Written by Chloe O’Keeffe
The year 2020 has been a crazy one, as an immediate repercussion of Covid-19. Everything and everyone has been affected by the global pandemic, and the world is ever-changing on a daily basis in a bid to try and live alongside this aggressive virus. The education sector is no different and has faced turbulent times across Europe and the World.
Schools and Universities across Ireland and the United Kingdom were closed down at the end of March. The Irish government decided against reopening until after the Summer holidays, and a phased reopening was planned for the schools of England from June 1 in a bid to make it the last few weeks of the term. School attendance wasn’t 100% when schools reopened in June, with parents being given the option of sending their children back to school. Latest government figures show that approximately a third of all year 6 students attended school on June 18. Although the fines for not sending children to school were eliminated over the height of the pandemic, parents in England who fail to send their kids back to school when the new term commences will face fines.
Nevertheless, students all over the world have all been affected in some shape or form, from not getting their final weeks in Primary, Secondary School or even University life, to the cancellation of state exams across the country. The cancellation of the Irish Junior Certificate was a quick and easy decision for the Department of Education in Ireland, but the idea of cancelling the Leaving Certificate and operating on a ‘predicted grading’ system wasn’t a choice taken lightly. The same goes for that of the A-Level examinations in the UK. All of a sudden, the futures of the students taking these examinations with certain aims as to what they wanted to get in these exams; and what they would need for the University courses they wanted, was out of their control.
A-Level results came out last week, Thursday August 13, and Leaving Certificate results will be out Monday, 7 September. There are always a lot of emotions surrounding results days, and Thursday was no different with the predictive grading, with nearly half of all the exams being downgraded by the exam regulator’s algorithm. In an article released by the Guardian on the day they showed that 39.1% of the 700,000 teacher assessments in England were lowered by at least one grade (some assessments by more than one grade) compared to the small 2.2% of exams that were upgraded. Many students took to facebook and twitter to express their anger and sadness. This puts a lot of fear into Irish students who may go through the same ridiculous hardships next month.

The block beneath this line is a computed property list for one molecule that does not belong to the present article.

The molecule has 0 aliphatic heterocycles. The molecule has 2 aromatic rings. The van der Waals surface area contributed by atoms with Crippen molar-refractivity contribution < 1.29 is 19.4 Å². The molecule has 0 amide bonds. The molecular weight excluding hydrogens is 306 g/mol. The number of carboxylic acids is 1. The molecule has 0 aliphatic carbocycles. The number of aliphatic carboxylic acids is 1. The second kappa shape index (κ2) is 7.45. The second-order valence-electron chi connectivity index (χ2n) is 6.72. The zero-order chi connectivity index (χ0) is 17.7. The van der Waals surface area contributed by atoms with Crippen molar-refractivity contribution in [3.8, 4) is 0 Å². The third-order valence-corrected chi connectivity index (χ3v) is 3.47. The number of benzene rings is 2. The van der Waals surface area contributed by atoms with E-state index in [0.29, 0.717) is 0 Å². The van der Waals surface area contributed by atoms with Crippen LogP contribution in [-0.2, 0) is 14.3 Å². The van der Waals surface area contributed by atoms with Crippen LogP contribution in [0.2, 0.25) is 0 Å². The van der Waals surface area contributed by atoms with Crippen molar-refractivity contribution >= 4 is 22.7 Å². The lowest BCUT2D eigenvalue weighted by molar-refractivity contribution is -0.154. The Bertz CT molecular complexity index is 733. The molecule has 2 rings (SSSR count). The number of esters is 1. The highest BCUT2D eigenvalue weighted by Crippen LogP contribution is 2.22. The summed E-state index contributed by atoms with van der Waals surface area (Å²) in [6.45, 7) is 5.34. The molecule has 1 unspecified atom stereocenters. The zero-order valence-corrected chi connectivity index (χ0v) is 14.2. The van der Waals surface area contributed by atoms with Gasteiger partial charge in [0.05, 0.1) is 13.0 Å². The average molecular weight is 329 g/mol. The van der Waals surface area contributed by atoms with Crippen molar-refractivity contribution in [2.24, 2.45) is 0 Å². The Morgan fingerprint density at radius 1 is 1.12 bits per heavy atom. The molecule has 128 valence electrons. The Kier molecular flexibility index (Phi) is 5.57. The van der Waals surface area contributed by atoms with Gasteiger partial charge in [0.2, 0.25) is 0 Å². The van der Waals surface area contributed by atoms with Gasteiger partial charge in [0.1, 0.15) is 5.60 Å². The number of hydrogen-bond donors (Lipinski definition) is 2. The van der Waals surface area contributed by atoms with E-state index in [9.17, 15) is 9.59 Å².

Universities will begin opening in Ireland on a phased basis from as early as September 14 all the way to October 5 and will operate by merging virtual university, attended via your laptop from home, and attending lectures on campus one week a month. It is penned that UK Universities will fully reopen but will implement certain plans that will revert from students mixing with people not in their courses, with a one-way system brought into place on campus for students and staff alike.
University and College life are fun, new beginnings; essentially the next chapter of one’s life. It may be the first time someone has lived away from home; the first time they’ve had to do their own grocery shopping, their own meals. The first time they’ve to put themselves out there and make friends. Moving the University setting to completely online learning would be shattering to the new chapters of incoming first years. One can only begin to appreciate that the idea of a Freshers Week may be a lost cause this semester, at least. A virtual university, even partially, will be difficult for students in terms of making friends. The idea of ‘Big Brother, Big Sister’ programmes where incoming first years have the opportunity to be partnered up with an older year is probably a lost cause due to Universities trying to avoid mixing courses and years.
Things will be hard, that’s definitely granted, but to any incoming first years, returning students etc. do not let this phase you, or deter you from following your dreams. University life will be different for the foreseeable but let this be even more of a motivation to make it all count. There will still be orientation or Freshers weeks for incoming students; get to know your orientation or tutor group, swap numbers and reach out. Sometimes we can get stuck in the waiting game; you meet someone you think you’d be great pals with, swap snapchat names or numbers, and both wait for the other to message first. We’ve all been guilty for doing this one time or another, right? Well, with limited weeks on campus, don’t fall into this. Another super important thing to remember is to say yes to opportunities. In my first year I lived in digs and the couple I lived with always said to never say no to any opportunities ever.
If you are feeling anxious about beginning University, or returning due to Covid19, reach out to the University you will be attending. Many Universities have departments specifically for helping first years settle in, The University of Limerick First7Weeks initiative is one such example. The First7Weeks is a fantastic initiative set up in 2017 that runs every Autumn semester for the first seven weeks of the academic semester. The main aim of the First7Weeks initiative is to support incoming students over the first weeks of the college experience, they do this by hosting workshops and events across the first half of the semester which will in turn help students with things such as finding their way across the campus, time management and study skills. This year, the First7Weeks will be operating virtually online. There are plenty of initiatives such as the First7Weeks or similar in other colleges, don’t be afraid to reach out to them. I even met a friend through the First7Weeks twitter page!